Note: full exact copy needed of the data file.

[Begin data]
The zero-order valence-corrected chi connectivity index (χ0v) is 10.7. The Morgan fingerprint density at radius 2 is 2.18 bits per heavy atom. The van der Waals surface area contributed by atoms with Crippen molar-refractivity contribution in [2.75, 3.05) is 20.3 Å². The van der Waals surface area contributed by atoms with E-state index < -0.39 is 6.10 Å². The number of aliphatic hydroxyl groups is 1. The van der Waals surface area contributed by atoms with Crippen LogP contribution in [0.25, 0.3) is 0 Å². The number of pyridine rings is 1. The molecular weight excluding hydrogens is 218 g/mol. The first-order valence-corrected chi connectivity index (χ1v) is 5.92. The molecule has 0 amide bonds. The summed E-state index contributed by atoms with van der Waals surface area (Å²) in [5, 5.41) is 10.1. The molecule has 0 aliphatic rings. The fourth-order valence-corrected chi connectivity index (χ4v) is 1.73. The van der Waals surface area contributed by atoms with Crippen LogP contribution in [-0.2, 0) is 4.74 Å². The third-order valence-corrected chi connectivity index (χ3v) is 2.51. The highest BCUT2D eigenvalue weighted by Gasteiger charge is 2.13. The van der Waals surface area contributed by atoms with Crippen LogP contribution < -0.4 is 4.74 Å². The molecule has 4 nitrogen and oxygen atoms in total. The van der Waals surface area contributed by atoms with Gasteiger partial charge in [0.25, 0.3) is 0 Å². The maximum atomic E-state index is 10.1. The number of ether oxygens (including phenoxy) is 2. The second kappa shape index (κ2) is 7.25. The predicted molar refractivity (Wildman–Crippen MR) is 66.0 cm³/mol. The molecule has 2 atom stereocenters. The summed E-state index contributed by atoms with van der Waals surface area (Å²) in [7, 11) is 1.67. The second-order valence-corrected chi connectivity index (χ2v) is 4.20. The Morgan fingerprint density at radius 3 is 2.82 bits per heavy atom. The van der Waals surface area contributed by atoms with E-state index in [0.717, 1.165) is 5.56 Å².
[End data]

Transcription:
The zero-order valence-corrected chi connectivity index (χ0v) is 10.7. The Morgan fingerprint density at radius 2 is 2.18 bits per heavy atom. The van der Waals surface area contributed by atoms with Crippen molar-refractivity contribution in [2.75, 3.05) is 20.3 Å². The van der Waals surface area contributed by atoms with E-state index < -0.39 is 6.10 Å². The number of aliphatic hydroxyl groups is 1. The van der Waals surface area contributed by atoms with Crippen LogP contribution in [0.25, 0.3) is 0 Å². The number of pyridine rings is 1. The molecular weight excluding hydrogens is 218 g/mol. The first-order valence-corrected chi connectivity index (χ1v) is 5.92. The molecule has 0 amide bonds. The summed E-state index contributed by atoms with van der Waals surface area (Å²) in [5, 5.41) is 10.1. The molecule has 0 aliphatic rings. The fourth-order valence-corrected chi connectivity index (χ4v) is 1.73. The van der Waals surface area contributed by atoms with Crippen LogP contribution in [-0.2, 0) is 4.74 Å². The third-order valence-corrected chi connectivity index (χ3v) is 2.51. The highest BCUT2D eigenvalue weighted by Gasteiger charge is 2.13. The van der Waals surface area contributed by atoms with Crippen LogP contribution < -0.4 is 4.74 Å². The molecule has 4 nitrogen and oxygen atoms in total. The van der Waals surface area contributed by atoms with Gasteiger partial charge in [0.25, 0.3) is 0 Å². The maximum atomic E-state index is 10.1. The number of ether oxygens (including phenoxy) is 2. The second kappa shape index (κ2) is 7.25. The predicted molar refractivity (Wildman–Crippen MR) is 66.0 cm³/mol. The molecule has 2 atom stereocenters. The summed E-state index contributed by atoms with van der Waals surface area (Å²) in [7, 11) is 1.67. The second-order valence-corrected chi connectivity index (χ2v) is 4.20. The Morgan fingerprint density at radius 3 is 2.82 bits per heavy atom. The van der Waals surface area contributed by atoms with E-state index in [0.717, 1.165) is 5.56 Å².